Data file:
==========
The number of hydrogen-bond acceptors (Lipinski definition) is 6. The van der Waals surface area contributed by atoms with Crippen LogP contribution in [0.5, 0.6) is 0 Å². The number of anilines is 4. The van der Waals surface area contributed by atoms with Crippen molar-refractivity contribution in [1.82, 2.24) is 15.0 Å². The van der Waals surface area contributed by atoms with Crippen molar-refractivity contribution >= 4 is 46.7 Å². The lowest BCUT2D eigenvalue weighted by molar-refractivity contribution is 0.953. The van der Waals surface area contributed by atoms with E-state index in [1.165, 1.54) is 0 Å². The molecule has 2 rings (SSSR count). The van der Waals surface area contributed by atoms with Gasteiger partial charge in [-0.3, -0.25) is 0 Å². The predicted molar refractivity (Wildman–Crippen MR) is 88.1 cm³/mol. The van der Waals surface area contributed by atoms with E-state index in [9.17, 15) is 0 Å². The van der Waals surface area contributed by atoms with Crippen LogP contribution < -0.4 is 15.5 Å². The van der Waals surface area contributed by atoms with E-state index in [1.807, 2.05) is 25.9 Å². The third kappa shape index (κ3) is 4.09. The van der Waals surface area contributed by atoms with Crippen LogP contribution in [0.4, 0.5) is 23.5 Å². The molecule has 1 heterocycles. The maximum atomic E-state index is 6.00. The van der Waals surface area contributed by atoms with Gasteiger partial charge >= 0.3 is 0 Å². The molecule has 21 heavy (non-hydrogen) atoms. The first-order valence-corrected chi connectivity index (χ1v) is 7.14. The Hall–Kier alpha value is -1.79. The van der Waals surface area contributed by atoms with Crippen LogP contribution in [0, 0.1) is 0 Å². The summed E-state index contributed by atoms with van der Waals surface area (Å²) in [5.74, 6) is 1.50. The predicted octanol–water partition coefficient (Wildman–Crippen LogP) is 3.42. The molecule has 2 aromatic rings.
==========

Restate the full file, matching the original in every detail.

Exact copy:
The number of hydrogen-bond acceptors (Lipinski definition) is 6. The van der Waals surface area contributed by atoms with Crippen LogP contribution in [0.5, 0.6) is 0 Å². The number of anilines is 4. The van der Waals surface area contributed by atoms with Crippen molar-refractivity contribution in [1.82, 2.24) is 15.0 Å². The van der Waals surface area contributed by atoms with Crippen molar-refractivity contribution >= 4 is 46.7 Å². The lowest BCUT2D eigenvalue weighted by molar-refractivity contribution is 0.953. The van der Waals surface area contributed by atoms with E-state index in [1.165, 1.54) is 0 Å². The molecule has 2 rings (SSSR count). The van der Waals surface area contributed by atoms with Gasteiger partial charge in [-0.3, -0.25) is 0 Å². The predicted molar refractivity (Wildman–Crippen MR) is 88.1 cm³/mol. The van der Waals surface area contributed by atoms with E-state index in [9.17, 15) is 0 Å². The van der Waals surface area contributed by atoms with Crippen LogP contribution < -0.4 is 15.5 Å². The van der Waals surface area contributed by atoms with E-state index in [1.807, 2.05) is 25.9 Å². The third kappa shape index (κ3) is 4.09. The van der Waals surface area contributed by atoms with Crippen LogP contribution in [0.4, 0.5) is 23.5 Å². The molecule has 1 heterocycles. The maximum atomic E-state index is 6.00. The van der Waals surface area contributed by atoms with Gasteiger partial charge >= 0.3 is 0 Å². The molecule has 21 heavy (non-hydrogen) atoms. The first-order valence-corrected chi connectivity index (χ1v) is 7.14. The Hall–Kier alpha value is -1.79. The van der Waals surface area contributed by atoms with Crippen LogP contribution in [0, 0.1) is 0 Å². The summed E-state index contributed by atoms with van der Waals surface area (Å²) in [5.74, 6) is 1.50. The predicted octanol–water partition coefficient (Wildman–Crippen LogP) is 3.42. The molecule has 2 aromatic rings.